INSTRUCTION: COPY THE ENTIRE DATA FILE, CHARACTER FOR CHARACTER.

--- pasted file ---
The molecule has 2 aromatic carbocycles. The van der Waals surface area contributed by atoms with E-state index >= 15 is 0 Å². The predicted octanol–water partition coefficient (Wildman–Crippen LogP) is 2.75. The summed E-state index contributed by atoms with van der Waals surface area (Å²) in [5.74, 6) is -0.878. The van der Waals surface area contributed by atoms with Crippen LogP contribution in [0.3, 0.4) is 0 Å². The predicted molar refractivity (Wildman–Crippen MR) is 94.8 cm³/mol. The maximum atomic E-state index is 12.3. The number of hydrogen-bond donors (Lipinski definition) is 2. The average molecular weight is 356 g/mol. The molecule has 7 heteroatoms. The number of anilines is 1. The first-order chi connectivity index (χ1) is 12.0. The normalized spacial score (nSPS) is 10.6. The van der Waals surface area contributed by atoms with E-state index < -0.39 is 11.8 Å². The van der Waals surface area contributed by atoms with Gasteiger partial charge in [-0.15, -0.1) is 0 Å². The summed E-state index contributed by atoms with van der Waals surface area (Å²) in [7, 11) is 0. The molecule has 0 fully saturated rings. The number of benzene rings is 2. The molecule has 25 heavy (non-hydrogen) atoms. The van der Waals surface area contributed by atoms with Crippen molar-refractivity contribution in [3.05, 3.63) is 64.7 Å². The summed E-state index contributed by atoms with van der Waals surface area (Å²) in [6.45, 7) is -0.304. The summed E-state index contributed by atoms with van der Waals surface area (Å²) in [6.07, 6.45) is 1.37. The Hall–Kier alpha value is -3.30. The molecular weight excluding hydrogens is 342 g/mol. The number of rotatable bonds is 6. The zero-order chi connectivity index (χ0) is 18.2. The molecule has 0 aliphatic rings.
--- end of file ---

The molecule has 2 aromatic carbocycles. The van der Waals surface area contributed by atoms with E-state index >= 15 is 0 Å². The predicted octanol–water partition coefficient (Wildman–Crippen LogP) is 2.75. The summed E-state index contributed by atoms with van der Waals surface area (Å²) in [5.74, 6) is -0.878. The van der Waals surface area contributed by atoms with Crippen LogP contribution in [0.3, 0.4) is 0 Å². The predicted molar refractivity (Wildman–Crippen MR) is 94.8 cm³/mol. The maximum atomic E-state index is 12.3. The number of hydrogen-bond donors (Lipinski definition) is 2. The average molecular weight is 356 g/mol. The molecule has 7 heteroatoms. The number of anilines is 1. The first-order chi connectivity index (χ1) is 12.0. The normalized spacial score (nSPS) is 10.6. The van der Waals surface area contributed by atoms with E-state index < -0.39 is 11.8 Å². The van der Waals surface area contributed by atoms with Gasteiger partial charge in [-0.15, -0.1) is 0 Å². The summed E-state index contributed by atoms with van der Waals surface area (Å²) in [7, 11) is 0. The molecule has 0 fully saturated rings. The number of benzene rings is 2. The molecule has 25 heavy (non-hydrogen) atoms. The van der Waals surface area contributed by atoms with Crippen molar-refractivity contribution in [3.05, 3.63) is 64.7 Å². The summed E-state index contributed by atoms with van der Waals surface area (Å²) in [6.45, 7) is -0.304. The summed E-state index contributed by atoms with van der Waals surface area (Å²) in [6.07, 6.45) is 1.37. The Hall–Kier alpha value is -3.30. The molecular weight excluding hydrogens is 342 g/mol. The number of rotatable bonds is 6. The zero-order chi connectivity index (χ0) is 18.2. The molecule has 0 aliphatic rings.